While no factory spiffs are being offered on the Denali trim model just yet, GMC is taking up to $8,000 off the price of a Sierra 1500 SLE with a special value package. As the year continues on and summer approaches, those deals are likely to get better and better as GM works to clear inventory of 2013 models in preparation for the redesigned 2014 models. With discounts that big, the significant positive traits of the outgoing model make this a truly solid deal.

Consumer reviews

Rating breakdown (out of 5):
  • Comfort 4.6
  • Interior design 4.3
  • Performance 4.4
  • Value for the money 4.3
  • Exterior styling 4.6
  • Reliability 4.6

Most recent consumer reviews


Very Good Truck

I bought my 4x4, 5.3L ext cab at 2 years old. The records show that it had some serious factory defects (transfer case, oil pump) before I got it. Its been a great truck for me as its never been in the shop for repair. The only work I've had to do to it has been oil & filter changes, new battery and new tires. I've put 100,000 miles on it and it has 141,000 on it now. I has a few nuisance failures like high beams won't come on (the lights have been bench tested to work) and the window/mirror switches on the driver's door are failing. mechanically though, its bullet-proof.


This was the best GM truck I've ever owned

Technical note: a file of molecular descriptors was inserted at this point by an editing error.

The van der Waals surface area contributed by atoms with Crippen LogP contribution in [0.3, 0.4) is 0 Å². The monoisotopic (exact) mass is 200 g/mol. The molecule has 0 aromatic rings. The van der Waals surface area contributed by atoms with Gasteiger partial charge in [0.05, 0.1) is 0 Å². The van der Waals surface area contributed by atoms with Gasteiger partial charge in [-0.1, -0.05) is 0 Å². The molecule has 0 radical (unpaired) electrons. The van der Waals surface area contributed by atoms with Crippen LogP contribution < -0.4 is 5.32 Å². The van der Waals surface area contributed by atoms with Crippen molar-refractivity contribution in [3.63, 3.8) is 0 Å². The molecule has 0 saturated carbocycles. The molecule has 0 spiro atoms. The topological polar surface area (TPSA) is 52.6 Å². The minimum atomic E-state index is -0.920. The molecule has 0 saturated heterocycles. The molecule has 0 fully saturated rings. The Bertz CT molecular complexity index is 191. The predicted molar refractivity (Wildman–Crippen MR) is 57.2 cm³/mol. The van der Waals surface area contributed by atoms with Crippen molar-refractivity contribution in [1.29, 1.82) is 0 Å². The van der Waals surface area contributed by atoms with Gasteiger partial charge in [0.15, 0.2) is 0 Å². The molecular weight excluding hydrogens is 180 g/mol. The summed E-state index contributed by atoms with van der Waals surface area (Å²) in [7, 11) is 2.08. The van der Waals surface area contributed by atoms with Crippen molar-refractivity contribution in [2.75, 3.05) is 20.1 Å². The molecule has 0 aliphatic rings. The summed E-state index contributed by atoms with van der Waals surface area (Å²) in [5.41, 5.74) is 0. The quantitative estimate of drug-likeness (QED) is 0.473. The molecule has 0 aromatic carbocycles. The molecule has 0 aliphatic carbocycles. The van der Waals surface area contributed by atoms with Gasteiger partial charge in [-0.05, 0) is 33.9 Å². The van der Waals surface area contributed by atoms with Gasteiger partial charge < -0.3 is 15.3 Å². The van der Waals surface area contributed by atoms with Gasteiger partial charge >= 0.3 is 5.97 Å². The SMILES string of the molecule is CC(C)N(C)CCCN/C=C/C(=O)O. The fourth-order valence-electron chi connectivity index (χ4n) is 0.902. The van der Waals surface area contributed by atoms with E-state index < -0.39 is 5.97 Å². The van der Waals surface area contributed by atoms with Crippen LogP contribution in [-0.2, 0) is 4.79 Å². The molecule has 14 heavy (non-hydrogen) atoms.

I bought this truck used in 2016. I would still own it to day (January 2021) if not for the rust in the rear wheel wells. That seems to be a problem with many GM pick up trucks. It was the SE version and I really enjoyed owning and driving it. It never let me down and was trouble free for the 65K miles that I owned it. It was the most comfortable pick up truck I've owned. The 5.3L engine had all the acceleration a sane person needed and if you drove it sensibly on the highway, you could expect to get 21-23 mpg. Not bad for a 6K pound + truck. If GM ever addresses the rear wheel rust issue on these trucks, I might own another one some day.


Seems like a good truck

Nice truck so far, drove it home 150 miles. Seemed to run just fine, I’ll have to give it a few more days to find out how good it is

See all 59 consumer reviews


New car and Certified Pre-Owned programs by GMC
New car program benefits
36 months/36,000 miles
36 months/36,000 miles
60 months/100,000 miles
Roadside assistance
60 months/100,000 miles
Certified Pre-Owned program benefits
Maximum age/mileage
5 model years or newer/up to 75,000 miles
Basic warranty terms
12 months/12,000 miles bumper-to-bumper original warranty, then may continue to 6 years/100,000 miles limited (depending on variables)
6 years/100,000 miles
Dealer certification required
172-point inspection
Roadside assistance
View all cpo program details

Have questions about warranties or CPO programs?